If I knew Goya's paintings better than I do, I'm sure I would have recognized more of them amongst the background figures. I think there's must be miles of it left on the cutting room floor and I look forward to seeing the special edition double-disc dvd if it's ever released.

After that, I watched Buddha Collapsed Out of Shame. I hardly know where to start with this. It was made in Afghanistan and directed by a 19-year-old girl, Hana Makhmalbaf. The fact that her father is a film director doesn't really make this any less remarkable. The film gets its title from the figures of Buddha in the Banyam Valley in Afghanistan which were destroyed by the Taliban in 2001, and where the film is set. The lead character is a little girl of about six, who spends the day trying to get to school and is thwarted in lesser and greater ways. There were lots of times when I didn't know whether to laugh or cry. You should see it. The little girl, Bakhtay, played by Nikbakht Noruz, is enchanting and all the other children in it are well, impressive. It's shot in dazzlingly clear digital sunlight. I hope things are better by the time Bakhtay grows up.

And back on Planet Shallow, tonight I watched Fracture, which is just a legal detective story with a twist, but it's very stylish and has lots of good actors - Anthony Hopkins, Ryan Gosling, David Strathairn, Rosamund Pyke, Fiona Shaw - and an ace script, a perfect Saturday night flick.

Thursday, 11 March 2010

Better News

It appears that I was premature in my gloom and despondency. My Everest-bound neighbour was up to see me about the window-cleaner last night, and I showed her the cowl. Not having had any expectations about it, or even known it existed, she was delighted with it. Apparently she hates trying to keep scarves tied so she was thrilled to have something cosy that would stay in place on her neck and liked the idea of the snood too. So, there we are. I was being silly. Thank you for all the comforting comments. I will try not to be silly in the future.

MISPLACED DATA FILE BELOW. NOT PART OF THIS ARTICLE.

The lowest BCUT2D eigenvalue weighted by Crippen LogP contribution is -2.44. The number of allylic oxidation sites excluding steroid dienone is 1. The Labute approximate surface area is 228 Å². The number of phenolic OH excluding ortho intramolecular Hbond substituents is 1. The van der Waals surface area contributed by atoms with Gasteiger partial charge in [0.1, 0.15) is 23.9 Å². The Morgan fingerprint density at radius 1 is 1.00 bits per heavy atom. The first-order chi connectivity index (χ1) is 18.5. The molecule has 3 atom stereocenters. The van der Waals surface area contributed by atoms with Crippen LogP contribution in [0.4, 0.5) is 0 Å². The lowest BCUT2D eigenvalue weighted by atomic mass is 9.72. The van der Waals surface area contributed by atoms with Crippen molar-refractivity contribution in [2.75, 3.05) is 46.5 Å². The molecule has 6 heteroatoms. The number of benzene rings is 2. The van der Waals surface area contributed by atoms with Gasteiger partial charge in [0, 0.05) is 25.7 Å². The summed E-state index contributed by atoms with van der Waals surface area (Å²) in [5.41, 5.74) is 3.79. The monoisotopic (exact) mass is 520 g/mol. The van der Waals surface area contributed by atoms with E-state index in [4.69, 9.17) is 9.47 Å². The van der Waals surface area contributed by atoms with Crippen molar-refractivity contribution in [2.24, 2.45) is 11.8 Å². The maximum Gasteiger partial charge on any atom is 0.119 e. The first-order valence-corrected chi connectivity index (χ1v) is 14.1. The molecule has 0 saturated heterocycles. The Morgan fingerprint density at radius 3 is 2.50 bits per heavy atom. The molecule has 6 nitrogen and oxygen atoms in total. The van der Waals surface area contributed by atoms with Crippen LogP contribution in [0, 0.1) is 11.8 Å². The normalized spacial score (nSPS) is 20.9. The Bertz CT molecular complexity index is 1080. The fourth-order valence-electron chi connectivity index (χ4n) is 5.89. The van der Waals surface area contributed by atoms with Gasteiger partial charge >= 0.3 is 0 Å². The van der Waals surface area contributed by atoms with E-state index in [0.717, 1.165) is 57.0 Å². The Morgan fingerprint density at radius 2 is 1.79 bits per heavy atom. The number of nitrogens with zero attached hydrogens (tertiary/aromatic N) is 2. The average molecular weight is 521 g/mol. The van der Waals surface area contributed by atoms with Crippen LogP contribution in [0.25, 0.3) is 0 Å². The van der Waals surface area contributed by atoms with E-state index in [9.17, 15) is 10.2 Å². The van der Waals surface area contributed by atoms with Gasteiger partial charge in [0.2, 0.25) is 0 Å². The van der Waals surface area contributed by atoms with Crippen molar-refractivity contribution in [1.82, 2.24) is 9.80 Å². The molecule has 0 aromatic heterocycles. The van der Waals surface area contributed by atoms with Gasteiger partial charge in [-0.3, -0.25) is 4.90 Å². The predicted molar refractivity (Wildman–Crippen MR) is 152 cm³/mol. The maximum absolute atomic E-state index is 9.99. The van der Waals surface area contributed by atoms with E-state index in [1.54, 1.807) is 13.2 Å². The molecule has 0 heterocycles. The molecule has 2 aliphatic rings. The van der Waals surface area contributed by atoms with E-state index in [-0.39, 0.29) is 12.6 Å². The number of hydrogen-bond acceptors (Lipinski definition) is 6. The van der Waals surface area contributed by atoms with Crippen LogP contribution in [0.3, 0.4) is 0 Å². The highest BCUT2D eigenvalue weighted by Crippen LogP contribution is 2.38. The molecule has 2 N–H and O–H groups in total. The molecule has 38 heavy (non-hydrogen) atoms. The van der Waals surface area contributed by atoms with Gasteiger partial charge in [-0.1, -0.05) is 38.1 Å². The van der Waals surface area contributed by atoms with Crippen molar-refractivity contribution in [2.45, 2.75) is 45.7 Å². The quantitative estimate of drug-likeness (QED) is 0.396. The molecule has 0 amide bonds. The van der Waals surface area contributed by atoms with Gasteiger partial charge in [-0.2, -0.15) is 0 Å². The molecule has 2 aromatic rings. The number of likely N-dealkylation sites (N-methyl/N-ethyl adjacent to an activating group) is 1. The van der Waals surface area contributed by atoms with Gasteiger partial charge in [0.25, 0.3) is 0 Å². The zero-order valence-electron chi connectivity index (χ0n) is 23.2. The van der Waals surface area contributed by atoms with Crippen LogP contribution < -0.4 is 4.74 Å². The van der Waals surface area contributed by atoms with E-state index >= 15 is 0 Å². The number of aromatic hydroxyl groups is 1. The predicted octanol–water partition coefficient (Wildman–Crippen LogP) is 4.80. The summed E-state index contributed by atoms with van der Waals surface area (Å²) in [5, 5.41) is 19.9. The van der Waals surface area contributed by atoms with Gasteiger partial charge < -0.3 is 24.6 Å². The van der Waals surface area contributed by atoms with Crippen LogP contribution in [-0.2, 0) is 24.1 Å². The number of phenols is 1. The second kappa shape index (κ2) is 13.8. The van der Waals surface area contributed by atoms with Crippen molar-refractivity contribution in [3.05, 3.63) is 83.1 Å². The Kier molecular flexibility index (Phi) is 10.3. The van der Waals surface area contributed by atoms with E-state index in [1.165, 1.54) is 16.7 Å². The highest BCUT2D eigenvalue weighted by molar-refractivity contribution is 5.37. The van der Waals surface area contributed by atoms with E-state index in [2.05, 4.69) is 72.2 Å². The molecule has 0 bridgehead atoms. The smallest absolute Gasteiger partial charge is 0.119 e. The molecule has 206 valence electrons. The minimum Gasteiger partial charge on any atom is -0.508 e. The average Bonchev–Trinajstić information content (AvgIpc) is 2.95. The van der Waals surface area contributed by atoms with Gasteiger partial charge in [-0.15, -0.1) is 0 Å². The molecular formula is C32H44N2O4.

I finally sat down and got to grips with Dapper. I had to rip a bit, but not as much as I feared and I've now finished the left front and set off on the right. I am scrupulously ticking off the instructions line-by-line on the photocopy this time. I still love the colour.

Alice in Wonderland was fun. It's the first 3-D film I've seen and I only flinched about four times when things leapt out at me. There were trailers for some very promising-looking films which are due later this year, Shrek 3 and Toy Story 3. Sequels of animated films seem to be more successful than sequels of em, human, films. I wonder why that is.

Some of Alice is more Disney - the Red Queen's Castle, and the horrible frightening bits and the silly futterwacking - but lots of it is Lewis Carroll and lots of it is Tim Burton. I was unimpressed beforehand when I saw that Alice is older, but TB says that Alice has been filmed umpteen times in the past and the concern has always been to 'get it right', so he felt he could afford to stray from the path pf pedantry a bit, which sounds reasonable. So it's set some years after the first, and features Alice's return to Wonderland.

Helena Bonham Carter as the Red Queen is too witty and clever to be a baddie, but I liked her very much. Pig here!